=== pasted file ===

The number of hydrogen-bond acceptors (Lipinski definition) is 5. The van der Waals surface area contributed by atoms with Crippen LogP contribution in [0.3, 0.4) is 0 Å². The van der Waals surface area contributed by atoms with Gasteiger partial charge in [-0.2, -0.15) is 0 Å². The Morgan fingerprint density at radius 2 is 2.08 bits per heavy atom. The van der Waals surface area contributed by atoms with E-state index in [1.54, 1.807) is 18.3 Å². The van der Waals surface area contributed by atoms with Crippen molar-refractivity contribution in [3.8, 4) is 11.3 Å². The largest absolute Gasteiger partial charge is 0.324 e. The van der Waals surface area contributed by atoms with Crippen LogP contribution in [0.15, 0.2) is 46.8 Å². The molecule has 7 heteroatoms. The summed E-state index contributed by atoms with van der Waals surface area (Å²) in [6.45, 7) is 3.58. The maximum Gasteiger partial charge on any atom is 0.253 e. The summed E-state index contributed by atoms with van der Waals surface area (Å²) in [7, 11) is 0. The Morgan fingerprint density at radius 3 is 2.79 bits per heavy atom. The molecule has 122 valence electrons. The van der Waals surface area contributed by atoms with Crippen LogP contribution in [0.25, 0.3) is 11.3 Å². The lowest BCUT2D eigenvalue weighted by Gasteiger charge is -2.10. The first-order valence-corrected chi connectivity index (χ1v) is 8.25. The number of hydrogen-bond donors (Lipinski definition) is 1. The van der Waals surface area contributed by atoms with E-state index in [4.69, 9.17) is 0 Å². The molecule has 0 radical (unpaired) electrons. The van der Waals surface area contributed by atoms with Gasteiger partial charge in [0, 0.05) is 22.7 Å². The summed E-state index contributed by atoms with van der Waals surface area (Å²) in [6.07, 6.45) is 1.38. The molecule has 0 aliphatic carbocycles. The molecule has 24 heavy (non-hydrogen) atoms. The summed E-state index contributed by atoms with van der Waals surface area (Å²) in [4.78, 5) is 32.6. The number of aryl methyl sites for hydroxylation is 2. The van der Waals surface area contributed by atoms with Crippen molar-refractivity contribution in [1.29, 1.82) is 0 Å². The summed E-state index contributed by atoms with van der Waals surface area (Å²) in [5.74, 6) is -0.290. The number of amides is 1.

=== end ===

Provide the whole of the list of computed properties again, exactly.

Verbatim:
The number of hydrogen-bond acceptors (Lipinski definition) is 5. The van der Waals surface area contributed by atoms with Crippen LogP contribution in [0.3, 0.4) is 0 Å². The van der Waals surface area contributed by atoms with Gasteiger partial charge in [-0.2, -0.15) is 0 Å². The Morgan fingerprint density at radius 2 is 2.08 bits per heavy atom. The van der Waals surface area contributed by atoms with E-state index in [1.54, 1.807) is 18.3 Å². The van der Waals surface area contributed by atoms with Crippen molar-refractivity contribution in [3.8, 4) is 11.3 Å². The largest absolute Gasteiger partial charge is 0.324 e. The van der Waals surface area contributed by atoms with Crippen LogP contribution in [0.15, 0.2) is 46.8 Å². The molecule has 7 heteroatoms. The summed E-state index contributed by atoms with van der Waals surface area (Å²) in [6.45, 7) is 3.58. The maximum Gasteiger partial charge on any atom is 0.253 e. The summed E-state index contributed by atoms with van der Waals surface area (Å²) in [7, 11) is 0. The Morgan fingerprint density at radius 3 is 2.79 bits per heavy atom. The molecule has 122 valence electrons. The van der Waals surface area contributed by atoms with Crippen LogP contribution in [0.25, 0.3) is 11.3 Å². The lowest BCUT2D eigenvalue weighted by Gasteiger charge is -2.10. The first-order valence-corrected chi connectivity index (χ1v) is 8.25. The number of hydrogen-bond donors (Lipinski definition) is 1. The van der Waals surface area contributed by atoms with E-state index in [4.69, 9.17) is 0 Å². The molecule has 0 radical (unpaired) electrons. The van der Waals surface area contributed by atoms with Gasteiger partial charge in [0, 0.05) is 22.7 Å². The summed E-state index contributed by atoms with van der Waals surface area (Å²) in [6.07, 6.45) is 1.38. The molecule has 0 aliphatic carbocycles. The molecule has 24 heavy (non-hydrogen) atoms. The summed E-state index contributed by atoms with van der Waals surface area (Å²) in [4.78, 5) is 32.6. The number of aryl methyl sites for hydroxylation is 2. The van der Waals surface area contributed by atoms with Crippen molar-refractivity contribution in [1.29, 1.82) is 0 Å². The summed E-state index contributed by atoms with van der Waals surface area (Å²) in [5.74, 6) is -0.290. The number of amides is 1.